New EU accounting standard a challenge for banking industry, says ECB chief
Daniele Nouy, the European Central Bank's supervisory chief, has said that the introduction of a new accounting standard for financial instruments will present a challenge for the banking industry.
The chair of the Supervisory Board of the European Central Bank said modelling for expected losses will be particularly affected.
The introduction of the International Financial Reporting Standard 9 (IFRS 9), which is due to take effect from 2018, is the subject of much debate in the EU accountancy sector.
Nouy made her comments in a speech in Paris about the new rule, which came about after calls for action by leaders of the Group of 20 economies during the financial crisis.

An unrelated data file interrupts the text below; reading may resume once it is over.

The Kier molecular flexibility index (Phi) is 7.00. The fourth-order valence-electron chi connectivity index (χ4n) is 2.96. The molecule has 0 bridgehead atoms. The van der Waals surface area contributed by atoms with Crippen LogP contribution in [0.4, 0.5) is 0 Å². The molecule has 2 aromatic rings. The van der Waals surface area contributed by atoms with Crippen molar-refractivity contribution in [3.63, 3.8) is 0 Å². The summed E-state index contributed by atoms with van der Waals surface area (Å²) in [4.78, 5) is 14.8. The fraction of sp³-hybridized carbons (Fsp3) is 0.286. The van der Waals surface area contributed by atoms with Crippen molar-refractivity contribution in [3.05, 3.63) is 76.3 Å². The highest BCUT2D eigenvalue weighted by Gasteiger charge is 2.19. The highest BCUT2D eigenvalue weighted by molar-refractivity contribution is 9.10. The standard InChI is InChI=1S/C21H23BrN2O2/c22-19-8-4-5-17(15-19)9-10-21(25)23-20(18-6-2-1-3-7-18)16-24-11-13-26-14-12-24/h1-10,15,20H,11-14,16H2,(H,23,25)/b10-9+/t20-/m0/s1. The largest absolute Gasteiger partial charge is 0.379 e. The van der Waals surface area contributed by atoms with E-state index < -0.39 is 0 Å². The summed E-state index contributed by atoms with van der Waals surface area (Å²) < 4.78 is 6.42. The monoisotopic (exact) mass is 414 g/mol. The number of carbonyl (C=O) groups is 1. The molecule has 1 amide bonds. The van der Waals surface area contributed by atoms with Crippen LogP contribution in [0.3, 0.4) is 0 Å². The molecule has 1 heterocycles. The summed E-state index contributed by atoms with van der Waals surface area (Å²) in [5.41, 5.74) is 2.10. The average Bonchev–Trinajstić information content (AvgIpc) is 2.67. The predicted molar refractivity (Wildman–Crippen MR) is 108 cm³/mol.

Although the new rule still needs formal European Union endorsement, meaning there are still some doubts about the start date, a senior regulator at the Bank of England, Paul Ebling, said Britain's top banks must comply from 2018 even if there is delay elsewhere.
Nouy made her comments in her role as Chair of the Supervisory Board of the Single Supervisory Mechanism whilst speaking at the European Confederation of Institutes of Internal Auditing (ECIIA) conference in Paris.
Nouy said: "In the near future, an important issue requiring cooperation between external auditors and internal audit functions of credit institutions will be the implementation of IFRS 9 on financial instruments.”
"The completion of this accounting standard as one of the responses to the financial crisis will bring major changes and challenges to the industry, mainly regarding the implementation of the new expected loss model," she explained.
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